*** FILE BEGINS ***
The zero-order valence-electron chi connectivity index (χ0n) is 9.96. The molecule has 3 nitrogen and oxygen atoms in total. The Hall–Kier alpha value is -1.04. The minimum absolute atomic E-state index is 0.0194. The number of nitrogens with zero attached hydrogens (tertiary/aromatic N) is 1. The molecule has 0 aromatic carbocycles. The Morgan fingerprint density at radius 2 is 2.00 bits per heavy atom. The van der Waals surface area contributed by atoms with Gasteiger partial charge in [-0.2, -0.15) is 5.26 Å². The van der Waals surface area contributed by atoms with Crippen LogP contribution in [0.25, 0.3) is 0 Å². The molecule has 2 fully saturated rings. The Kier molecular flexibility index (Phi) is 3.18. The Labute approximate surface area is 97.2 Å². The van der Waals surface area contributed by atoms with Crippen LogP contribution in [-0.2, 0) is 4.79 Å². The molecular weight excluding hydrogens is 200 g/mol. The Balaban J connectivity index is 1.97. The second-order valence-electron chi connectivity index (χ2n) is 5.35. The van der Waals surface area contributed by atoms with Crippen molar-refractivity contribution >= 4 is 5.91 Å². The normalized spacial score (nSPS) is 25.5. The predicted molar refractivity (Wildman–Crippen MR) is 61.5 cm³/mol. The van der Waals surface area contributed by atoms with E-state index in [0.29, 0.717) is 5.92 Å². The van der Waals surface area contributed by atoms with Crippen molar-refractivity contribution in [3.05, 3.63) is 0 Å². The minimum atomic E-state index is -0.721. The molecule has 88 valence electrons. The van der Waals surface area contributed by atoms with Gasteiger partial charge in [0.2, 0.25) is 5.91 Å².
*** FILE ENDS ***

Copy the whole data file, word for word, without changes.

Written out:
The zero-order valence-electron chi connectivity index (χ0n) is 9.96. The molecule has 3 nitrogen and oxygen atoms in total. The Hall–Kier alpha value is -1.04. The minimum absolute atomic E-state index is 0.0194. The number of nitrogens with zero attached hydrogens (tertiary/aromatic N) is 1. The molecule has 0 aromatic carbocycles. The Morgan fingerprint density at radius 2 is 2.00 bits per heavy atom. The van der Waals surface area contributed by atoms with Gasteiger partial charge in [-0.2, -0.15) is 5.26 Å². The van der Waals surface area contributed by atoms with Crippen LogP contribution in [0.25, 0.3) is 0 Å². The molecule has 2 fully saturated rings. The Kier molecular flexibility index (Phi) is 3.18. The Labute approximate surface area is 97.2 Å². The van der Waals surface area contributed by atoms with Crippen LogP contribution in [-0.2, 0) is 4.79 Å². The molecular weight excluding hydrogens is 200 g/mol. The Balaban J connectivity index is 1.97. The second-order valence-electron chi connectivity index (χ2n) is 5.35. The van der Waals surface area contributed by atoms with Crippen molar-refractivity contribution >= 4 is 5.91 Å². The normalized spacial score (nSPS) is 25.5. The predicted molar refractivity (Wildman–Crippen MR) is 61.5 cm³/mol. The van der Waals surface area contributed by atoms with E-state index in [0.29, 0.717) is 5.92 Å². The van der Waals surface area contributed by atoms with Crippen molar-refractivity contribution in [3.05, 3.63) is 0 Å². The minimum atomic E-state index is -0.721. The molecule has 88 valence electrons. The van der Waals surface area contributed by atoms with Gasteiger partial charge in [0.2, 0.25) is 5.91 Å².